Estimating the effect of emergency care on early survival after traffic crashes

David E. Clark, Robert J. Winchell, Rebecca A. Betensky

Research output: Contribution to journalArticlepeer-review


Introduction Traffic crash mortality is higher in rural areas, but it is unclear whether this is due to greater injury severity, time delays, or Emergency Medical Services (EMS) deficiencies. Methods Data from 2002-2003 were combined from the Fatality Analysis Reporting System (FARS) and an "expanded version" of the National Automotive Sampling System (NASS) Crashworthiness Data System (CDS). Weighted Cox and Weibull models for survival time (tSURV) were estimated, with time-varying covariates (TVC) having constant effects for specified time intervals following EMS arrival time (tEMS) and hospital arrival time (tHOS). The Weibull model was repeated with tSURV interval-censored to reflect uncertainty about the exact time of death, using an imputation method to accommodate interval censoring along with TVC. Results FARS contained records for 92,718 persons with fatal or incapacitating injuries, and NASS/CDS contained 5517 (weighted population of 642,716) with incapacitating injuries. All models associated mortality with increasing age, male sex, belt nonuse, higher speeds, and vehicle rollover. The interval-censored model associated EMS intervention with a beneficial effect until tEMS + 30 min, but not thereafter; hospital intervention was associated with a strongly beneficial effect that increased with time. Rural location was associated with a higher baseline hazard; a 50% reduction in rural prehospital time would theoretically reduce 4-h mortality by about 7%. Conclusion Rural/urban disparity in crash mortality is mostly independent of time delays and EMS effects. However, survival models with TVC support clinical intuition of a "golden hour" in EMS care, and the importance of timely transport to a hospital.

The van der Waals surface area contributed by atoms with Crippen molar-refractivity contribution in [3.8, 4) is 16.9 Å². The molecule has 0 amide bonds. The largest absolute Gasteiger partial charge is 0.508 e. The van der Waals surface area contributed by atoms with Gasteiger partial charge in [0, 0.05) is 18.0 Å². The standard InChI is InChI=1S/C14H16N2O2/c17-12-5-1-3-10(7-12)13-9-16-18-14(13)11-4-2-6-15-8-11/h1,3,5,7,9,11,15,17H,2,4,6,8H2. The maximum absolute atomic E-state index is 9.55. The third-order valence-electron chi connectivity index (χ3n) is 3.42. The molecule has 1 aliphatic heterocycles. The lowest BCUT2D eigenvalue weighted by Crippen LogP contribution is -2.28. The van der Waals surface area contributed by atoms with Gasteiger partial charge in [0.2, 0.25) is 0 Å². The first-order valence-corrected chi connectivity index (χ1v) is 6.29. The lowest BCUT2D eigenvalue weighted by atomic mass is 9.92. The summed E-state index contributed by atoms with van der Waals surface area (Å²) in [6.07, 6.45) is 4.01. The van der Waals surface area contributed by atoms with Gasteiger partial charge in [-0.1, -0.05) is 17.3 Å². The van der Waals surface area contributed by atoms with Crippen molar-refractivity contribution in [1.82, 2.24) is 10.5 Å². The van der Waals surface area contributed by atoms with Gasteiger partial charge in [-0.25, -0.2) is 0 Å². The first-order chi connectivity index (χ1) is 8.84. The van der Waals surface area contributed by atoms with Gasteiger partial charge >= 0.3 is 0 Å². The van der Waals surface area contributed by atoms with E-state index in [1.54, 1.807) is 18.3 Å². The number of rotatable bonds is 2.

Original languageEnglish (US)
Pages (from-to)141-147
Number of pages7
JournalAccident Analysis and Prevention
StatePublished - 2013


  • Emergency medicine
  • Interval censoring
  • Mortality
  • Motor vehicle
  • Survival
  • Time-varying covariates

ASJC Scopus subject areas

  • Human Factors and Ergonomics
  • Safety, Risk, Reliability and Quality
  • Public Health, Environmental and Occupational Health


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